Monday, May 05, 2008
Better for you?
King Arthur Flour Whole Grain Baking Copyright 2006
¾ cup unsalted butter I used salted
1 ½ cups sugar
2 teaspoons baking powder
¾ teaspoon salt
1 teaspoon vanilla extract
1 tablespoon orange juice
2 large eggs
1 1/3 cups old-fashioned rolled oats, ground for 30 seconds in a food processor
1 cup whole barley flour
¾ cup traditional whole wheat flour
1/3 cup sugar
1 tablespoon ground cinnamon
Preheat the oven to 350 degrees F. Lightly grease 2 baking sheets or line with parchment paper.
Cream the butter, sugar, baking powder, salt and vanilla in a large bowl. Beat in the orange juice and eggs, scraping the bowl, then add the oats, barley flour and whole wheat flour, beating until well combined. Refrigerate the dough, covered, overnight. (If you do this, I would suggest turning off the oven they just asked you to turn on!)
To prepare the coating, combine the sugar and cinnamon in a large plastic bag. (I used a bowl.)
Drop the dough by tablespoonful, 6 pieces or so at a time, into the bag. Gather the bag closed at the top, trapping some air inside. Shake gently to coat the balls with the sugar. Place them on the prepared baking sheets and flatten to about ½ inch thick, using the flat bottom of a measuring cup or drinking glass. Repeat till you’ve used all the dough.
(I didn't chill the dough. I scooped it and sprinkled it liberally with the cinnamon/sugar mixture. I didn't flatten them - they flattened out nicely themselves.)
Bake the cookies, reversing the pans midway through (top to bottom, bottom to top), until they’re beginning to brown around the edges, 12 to 14 minutes. Remove the cookies from the oven and transfer them to a rack to cool. For soft snickerdoodles, place them in an airtight container or plastic bag, once they cool. For crisper cookies, allow them to remain uncovered overnight before transferring to a storage container.
Makes 38 cookies. Per cookie (27g): 9 g whole grains, 109 cal, 4g fat, 2g protein, 6g complex carbs, 11g sugar, 1g dietary fiber, 21mg chol, 66mg sodium
Obviously this isn't a healthy recipe since it contains butter and sugar but how much does using whole grains help? I'm not exactly sure. It has to be an improvement though, don't you think? I haven't been keeping up enough to know yet how much you gain by baking with whole grains (when you keep the fat and sugar) but I'll file this one under 'every little bit helps'.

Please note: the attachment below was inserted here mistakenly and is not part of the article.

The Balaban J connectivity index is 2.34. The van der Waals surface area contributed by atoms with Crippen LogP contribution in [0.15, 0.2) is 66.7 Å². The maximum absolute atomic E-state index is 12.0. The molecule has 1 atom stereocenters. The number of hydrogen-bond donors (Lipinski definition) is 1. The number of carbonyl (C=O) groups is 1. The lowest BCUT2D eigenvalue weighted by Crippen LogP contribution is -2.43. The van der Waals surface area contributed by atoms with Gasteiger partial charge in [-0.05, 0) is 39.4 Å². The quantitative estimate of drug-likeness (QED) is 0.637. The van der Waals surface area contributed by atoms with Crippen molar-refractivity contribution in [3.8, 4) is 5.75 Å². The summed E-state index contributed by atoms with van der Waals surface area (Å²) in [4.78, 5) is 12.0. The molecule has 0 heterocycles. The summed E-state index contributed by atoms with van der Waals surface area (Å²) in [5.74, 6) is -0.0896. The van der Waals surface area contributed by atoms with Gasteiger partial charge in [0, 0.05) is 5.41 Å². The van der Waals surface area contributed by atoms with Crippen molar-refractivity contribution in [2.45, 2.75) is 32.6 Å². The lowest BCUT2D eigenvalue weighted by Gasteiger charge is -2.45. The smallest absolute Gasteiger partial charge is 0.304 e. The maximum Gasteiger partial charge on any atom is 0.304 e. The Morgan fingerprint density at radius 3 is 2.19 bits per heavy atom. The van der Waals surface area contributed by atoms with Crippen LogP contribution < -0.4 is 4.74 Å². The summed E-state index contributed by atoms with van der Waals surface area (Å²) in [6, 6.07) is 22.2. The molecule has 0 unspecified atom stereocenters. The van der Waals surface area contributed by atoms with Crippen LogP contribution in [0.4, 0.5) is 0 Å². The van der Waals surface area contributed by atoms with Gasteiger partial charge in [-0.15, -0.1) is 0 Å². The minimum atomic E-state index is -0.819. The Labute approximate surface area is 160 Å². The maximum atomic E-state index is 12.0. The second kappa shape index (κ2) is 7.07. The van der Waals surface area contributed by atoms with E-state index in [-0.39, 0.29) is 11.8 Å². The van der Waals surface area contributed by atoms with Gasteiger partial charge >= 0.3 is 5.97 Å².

I guess I'm suspicious because these were incredibly delicious. I don't know why I torture myself by baking when I can't indulge too much but I don't just bake for myself. My son loved these and actually said 'you make people happy' when he was eating these. I meant to bring some to work but I completely forgot.
I had a heck of a time finding barley flour since my local flour connection, the smaller grocery store in the next town that carries a wide variety of Bob's Red Mill products, didn't have it. I was dumbfounded - they always have what I'm looking for. I couldn't drive back up to the Amish store at that point, having just come from that area. They probably had it. Luckily I was headed to the big city and the grocery store there had it (and a fabulous organic section which I wish was in our store which is part of the same chain).
I'm not sure if you can substitute something else. Under substitutions, this book just says that there are so many different recipes in the book, there is no need to be concerned about substitutions??? Yeah, that helps. I believe it's a low-gluten flour so if you know anything about flour, that information might help you choose a substitute. I really don't know how much the barley flour contributed to the fantastic flavor. Substitute at your own risk.
I'm still way behind around the house. I'd rather blog. I got some fantastic cookbooks out of the library and even picked one up in Costco (I've been great at staying away from their cookbooks). Hopefully I'll be making some great new recipes in the next few weeks.
Blast From The Past: Snickerdoodles, Snipdoodles, or Schneckenoodles from December 2005. That's my standard snickerdoodle recipe and one of my favorite cookie recipes but these multigrain ones were just as good if not better.
Question of the Day: Are you using more whole grains in your cooking and baking?